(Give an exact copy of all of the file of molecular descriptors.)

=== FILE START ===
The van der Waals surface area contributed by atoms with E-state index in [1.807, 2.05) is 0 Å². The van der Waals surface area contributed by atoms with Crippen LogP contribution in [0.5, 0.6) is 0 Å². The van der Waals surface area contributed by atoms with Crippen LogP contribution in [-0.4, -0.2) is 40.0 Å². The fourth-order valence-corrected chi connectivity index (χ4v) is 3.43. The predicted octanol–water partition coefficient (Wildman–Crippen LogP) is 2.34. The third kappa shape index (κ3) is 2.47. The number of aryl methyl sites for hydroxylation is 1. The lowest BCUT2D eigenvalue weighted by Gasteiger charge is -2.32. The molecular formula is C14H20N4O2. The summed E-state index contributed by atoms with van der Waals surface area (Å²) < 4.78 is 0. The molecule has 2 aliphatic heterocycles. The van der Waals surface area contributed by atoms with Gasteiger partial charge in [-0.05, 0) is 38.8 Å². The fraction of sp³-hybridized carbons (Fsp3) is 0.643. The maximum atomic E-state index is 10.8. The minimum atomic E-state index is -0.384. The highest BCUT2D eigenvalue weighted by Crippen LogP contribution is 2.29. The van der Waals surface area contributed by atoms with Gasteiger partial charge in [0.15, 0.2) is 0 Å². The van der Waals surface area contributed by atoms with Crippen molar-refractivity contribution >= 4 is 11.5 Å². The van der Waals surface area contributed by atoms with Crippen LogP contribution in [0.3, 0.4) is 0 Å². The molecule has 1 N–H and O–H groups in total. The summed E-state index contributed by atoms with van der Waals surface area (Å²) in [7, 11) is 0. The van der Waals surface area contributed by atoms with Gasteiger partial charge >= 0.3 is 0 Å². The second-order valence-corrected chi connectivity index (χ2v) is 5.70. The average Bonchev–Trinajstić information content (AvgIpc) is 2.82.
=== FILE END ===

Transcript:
The van der Waals surface area contributed by atoms with E-state index in [1.807, 2.05) is 0 Å². The van der Waals surface area contributed by atoms with Crippen LogP contribution in [0.5, 0.6) is 0 Å². The van der Waals surface area contributed by atoms with Crippen LogP contribution in [-0.4, -0.2) is 40.0 Å². The fourth-order valence-corrected chi connectivity index (χ4v) is 3.43. The predicted octanol–water partition coefficient (Wildman–Crippen LogP) is 2.34. The third kappa shape index (κ3) is 2.47. The number of aryl methyl sites for hydroxylation is 1. The lowest BCUT2D eigenvalue weighted by Gasteiger charge is -2.32. The molecular formula is C14H20N4O2. The summed E-state index contributed by atoms with van der Waals surface area (Å²) < 4.78 is 0. The molecule has 2 aliphatic heterocycles. The van der Waals surface area contributed by atoms with Gasteiger partial charge in [-0.05, 0) is 38.8 Å². The fraction of sp³-hybridized carbons (Fsp3) is 0.643. The maximum atomic E-state index is 10.8. The minimum atomic E-state index is -0.384. The highest BCUT2D eigenvalue weighted by Crippen LogP contribution is 2.29. The van der Waals surface area contributed by atoms with Gasteiger partial charge in [0.15, 0.2) is 0 Å². The van der Waals surface area contributed by atoms with Crippen molar-refractivity contribution >= 4 is 11.5 Å². The van der Waals surface area contributed by atoms with Crippen LogP contribution in [0.3, 0.4) is 0 Å². The molecule has 1 N–H and O–H groups in total. The summed E-state index contributed by atoms with van der Waals surface area (Å²) in [7, 11) is 0. The van der Waals surface area contributed by atoms with Gasteiger partial charge >= 0.3 is 0 Å². The second-order valence-corrected chi connectivity index (χ2v) is 5.70. The average Bonchev–Trinajstić information content (AvgIpc) is 2.82.